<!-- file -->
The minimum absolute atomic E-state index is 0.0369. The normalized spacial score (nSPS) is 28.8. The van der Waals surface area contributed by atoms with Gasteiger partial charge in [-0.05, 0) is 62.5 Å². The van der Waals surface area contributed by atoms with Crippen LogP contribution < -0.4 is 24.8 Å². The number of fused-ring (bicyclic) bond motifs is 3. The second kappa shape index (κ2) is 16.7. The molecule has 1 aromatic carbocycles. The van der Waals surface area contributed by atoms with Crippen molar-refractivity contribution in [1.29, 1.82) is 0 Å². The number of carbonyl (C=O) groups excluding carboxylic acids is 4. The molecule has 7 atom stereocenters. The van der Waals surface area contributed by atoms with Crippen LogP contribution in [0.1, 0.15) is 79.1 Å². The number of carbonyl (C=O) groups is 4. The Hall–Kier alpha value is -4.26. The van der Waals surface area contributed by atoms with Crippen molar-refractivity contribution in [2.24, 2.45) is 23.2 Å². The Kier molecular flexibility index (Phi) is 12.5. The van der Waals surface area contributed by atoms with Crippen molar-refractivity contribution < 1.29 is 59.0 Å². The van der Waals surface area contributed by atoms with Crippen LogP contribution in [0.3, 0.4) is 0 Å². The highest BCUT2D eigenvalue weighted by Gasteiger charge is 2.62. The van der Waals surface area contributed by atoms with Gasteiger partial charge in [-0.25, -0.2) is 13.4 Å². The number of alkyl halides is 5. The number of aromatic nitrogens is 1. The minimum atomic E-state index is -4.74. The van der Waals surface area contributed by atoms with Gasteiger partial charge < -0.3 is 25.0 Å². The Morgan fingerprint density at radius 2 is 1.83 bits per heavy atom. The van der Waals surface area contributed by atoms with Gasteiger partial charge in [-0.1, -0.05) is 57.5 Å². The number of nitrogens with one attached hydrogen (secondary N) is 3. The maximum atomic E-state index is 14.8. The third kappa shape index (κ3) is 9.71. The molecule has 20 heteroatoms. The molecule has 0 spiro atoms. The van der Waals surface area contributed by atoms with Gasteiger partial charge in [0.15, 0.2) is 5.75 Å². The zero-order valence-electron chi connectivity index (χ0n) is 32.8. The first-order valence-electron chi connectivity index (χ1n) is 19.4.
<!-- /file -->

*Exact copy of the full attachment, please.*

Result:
The minimum absolute atomic E-state index is 0.0369. The normalized spacial score (nSPS) is 28.8. The van der Waals surface area contributed by atoms with Gasteiger partial charge in [-0.05, 0) is 62.5 Å². The van der Waals surface area contributed by atoms with Crippen LogP contribution < -0.4 is 24.8 Å². The number of fused-ring (bicyclic) bond motifs is 3. The second kappa shape index (κ2) is 16.7. The molecule has 1 aromatic carbocycles. The van der Waals surface area contributed by atoms with Crippen molar-refractivity contribution in [1.29, 1.82) is 0 Å². The number of carbonyl (C=O) groups excluding carboxylic acids is 4. The molecule has 7 atom stereocenters. The van der Waals surface area contributed by atoms with Crippen LogP contribution in [0.1, 0.15) is 79.1 Å². The number of carbonyl (C=O) groups is 4. The Hall–Kier alpha value is -4.26. The van der Waals surface area contributed by atoms with Crippen molar-refractivity contribution in [2.24, 2.45) is 23.2 Å². The Kier molecular flexibility index (Phi) is 12.5. The van der Waals surface area contributed by atoms with Crippen molar-refractivity contribution < 1.29 is 59.0 Å². The van der Waals surface area contributed by atoms with Crippen LogP contribution in [0.3, 0.4) is 0 Å². The highest BCUT2D eigenvalue weighted by Gasteiger charge is 2.62. The van der Waals surface area contributed by atoms with Gasteiger partial charge in [-0.25, -0.2) is 13.4 Å². The number of alkyl halides is 5. The number of aromatic nitrogens is 1. The minimum atomic E-state index is -4.74. The van der Waals surface area contributed by atoms with Gasteiger partial charge < -0.3 is 25.0 Å². The Morgan fingerprint density at radius 2 is 1.83 bits per heavy atom. The van der Waals surface area contributed by atoms with Gasteiger partial charge in [-0.1, -0.05) is 57.5 Å². The number of nitrogens with one attached hydrogen (secondary N) is 3. The maximum atomic E-state index is 14.8. The third kappa shape index (κ3) is 9.71. The molecule has 20 heteroatoms. The molecule has 0 spiro atoms. The van der Waals surface area contributed by atoms with Gasteiger partial charge in [0.15, 0.2) is 5.75 Å². The zero-order valence-electron chi connectivity index (χ0n) is 32.8. The first-order valence-electron chi connectivity index (χ1n) is 19.4.